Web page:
Chart 4 EUR/USD in November: half-way to parity

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And it’s not over yet!

The saddest part of Syrian Crisis is that the plight of people who live there is being increasingly subordinated to geopolitical (=Machiavellian?) intrigue and even here in the UK to the future of the Labour Party. Oil still seems to be the main motivator for many of the protagonists, both in grubby (and dangerous) local trading and in the arcane alliance between Russia and Iran. On oil the US ought to be less interested but there appears to be a division between the more pacific White House and the still powerful NeoCons (=paranoid anti-Russian) elsewhere in Washington. As recriminations reverberate, it seems possible that ISIS has at different times received support from many previously unthinkable sources. What is definite, however, is that no support for ISIS has ever come from European governments, which rightly feel themselves the major losers from the crisis. It is not the suicide bombers and gunmen who are the threat to European stability but the waves of migrants, many of whom are not even from Syria. The first tests of public opinion come with the Spanish General Election, which should mean that Mr Rajoy stays in office (albeit in coalition) and the French Regional Elections, which should make a nice Christmas present for Marine Le Pen. The internal political, economic and social challenges will go on to overshadow not only 2016 but will shake the very foundations of both EMU and EU. No wonder Mr Hollande wants to tackle the problem at its root and is willing to work with anyone in doing so. No wonder that the UK government feels obliged to help and that so many Labour MPs see it as the point beyond which Messrs Corby and McDonnell are merely an embarrassment. There will, of course, be no winners in this terrible business.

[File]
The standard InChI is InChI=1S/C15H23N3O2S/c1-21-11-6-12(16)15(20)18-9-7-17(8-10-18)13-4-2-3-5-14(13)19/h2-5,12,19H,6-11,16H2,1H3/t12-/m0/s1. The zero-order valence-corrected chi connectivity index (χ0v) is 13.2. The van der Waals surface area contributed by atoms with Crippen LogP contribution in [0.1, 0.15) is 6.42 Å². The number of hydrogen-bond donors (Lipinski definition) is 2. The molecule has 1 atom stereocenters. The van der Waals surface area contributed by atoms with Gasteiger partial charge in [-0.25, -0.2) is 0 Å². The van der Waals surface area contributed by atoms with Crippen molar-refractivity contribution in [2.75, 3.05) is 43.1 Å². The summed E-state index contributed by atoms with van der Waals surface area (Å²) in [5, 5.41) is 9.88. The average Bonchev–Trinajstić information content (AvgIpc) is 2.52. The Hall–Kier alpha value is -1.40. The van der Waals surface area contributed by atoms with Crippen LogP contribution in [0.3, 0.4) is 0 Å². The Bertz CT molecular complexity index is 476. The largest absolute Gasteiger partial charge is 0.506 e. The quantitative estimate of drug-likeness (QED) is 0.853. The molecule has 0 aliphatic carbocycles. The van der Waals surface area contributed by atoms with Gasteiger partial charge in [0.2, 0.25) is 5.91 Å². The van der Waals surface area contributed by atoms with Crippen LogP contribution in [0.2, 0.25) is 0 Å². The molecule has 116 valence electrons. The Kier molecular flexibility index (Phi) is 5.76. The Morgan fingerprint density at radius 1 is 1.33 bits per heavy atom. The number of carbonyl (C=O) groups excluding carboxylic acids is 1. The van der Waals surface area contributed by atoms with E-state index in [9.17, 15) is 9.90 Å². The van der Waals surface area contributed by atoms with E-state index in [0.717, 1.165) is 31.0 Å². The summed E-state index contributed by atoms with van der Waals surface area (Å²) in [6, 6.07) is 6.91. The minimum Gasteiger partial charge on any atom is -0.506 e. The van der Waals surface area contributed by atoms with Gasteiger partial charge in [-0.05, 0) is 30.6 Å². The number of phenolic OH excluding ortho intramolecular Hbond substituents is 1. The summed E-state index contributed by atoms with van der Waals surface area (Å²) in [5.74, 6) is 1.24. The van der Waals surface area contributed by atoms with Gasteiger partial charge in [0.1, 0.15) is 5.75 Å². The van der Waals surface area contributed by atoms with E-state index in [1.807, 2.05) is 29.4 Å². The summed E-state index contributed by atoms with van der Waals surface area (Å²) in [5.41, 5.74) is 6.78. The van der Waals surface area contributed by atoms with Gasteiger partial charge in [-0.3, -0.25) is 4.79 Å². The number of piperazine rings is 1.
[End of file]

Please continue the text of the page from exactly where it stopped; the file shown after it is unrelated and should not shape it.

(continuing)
As if they had not had enough air time already this year, December is the month of central bankers. First up is the ECB on Thursday with Mr Draghi playing ‘double but not quits’ by increasing and extending monthly QE asset purchases and taking rates deeper into negative territory. So far the Bundesbank has been both disapproving and acquiescent on such looseness and Mr Draghi probably feels he can just ignore the hawks. In fact, he had better not disappoint all the punters who have already priced in something dramatic. One technical hitch could be that if the ECB cuts the rate it pays on deposits by the banks to below -0.3% then there will not be enough German bonds eligible for purchase. So, another weakening of credit quality is looming. Perhaps Mr Draghi should go the whole hog by ignoring German bonds and start buying extra Italian and French ones! After all he is already on the escalator to underwriting all EZ sovereign bonds indefinitely. It is said that investors buying so many bonds with negative rates are banking on selling them on to ‘greater fools’. Any candidates, folks?

No sooner will the ECB have headed off further in one direction than the US November Labor Market data on Friday will almost certainly confirm that the FOMC will head in the other on the 16th. Only a complete undermining of the October numbers plus a slump in November Retail Sales (due on 11th) can stop the first hike now. However, it could well be the only hike for many months thereafter as the divergence with ECB and BoJ (meeting on 18th) could take the dollar to levels where Dr Yellen will meet resistance from her more internationally-experienced colleagues.

Just about every other central bank one can think also meets in December, including our own MPC on the 10th. This may be the occasion when the Committee discusses how their ‘macro-prudential’ colleagues (who reveal the UK Bank Stress Test results on the 1st) are planning to curb reckless borrowing (and lending) of both short-term unsecured personal loans and mortgages. This could be done by raising banks’ capital requirements thereby incurring costs that they would naturally want to pass on to their borrowers. This could be a cunning way to hike rates selectively to prick bubbles while going more slowly on Base Rates. It may also explain why the pound came under some pressure last week as hitherto it has been assumed that the MPC would follow the FOMC after a dignified interval. T

There are at least two ironies in all this central bank huffing and puffing. First, the CPI index in most major economies is likely to increase by around 1% in the first few months of 2016 as the main oil price slump drops out of the calculations. Dr Yellen et al may try to claim the credit but it is simply a matter of arithmetic and does not mean that prices are going up overall (although some in the Services sector will do so). Second, the central bankers still think that what they do will make a difference when the real problem is the slowdown in global demand, led by China but with knock-on effects both internationally and domestically. It really is time to recognise that the Emerging Economies are increasingly setting the pace.

  Chart 5 Memo to Central Banks:  Emerging Economies matter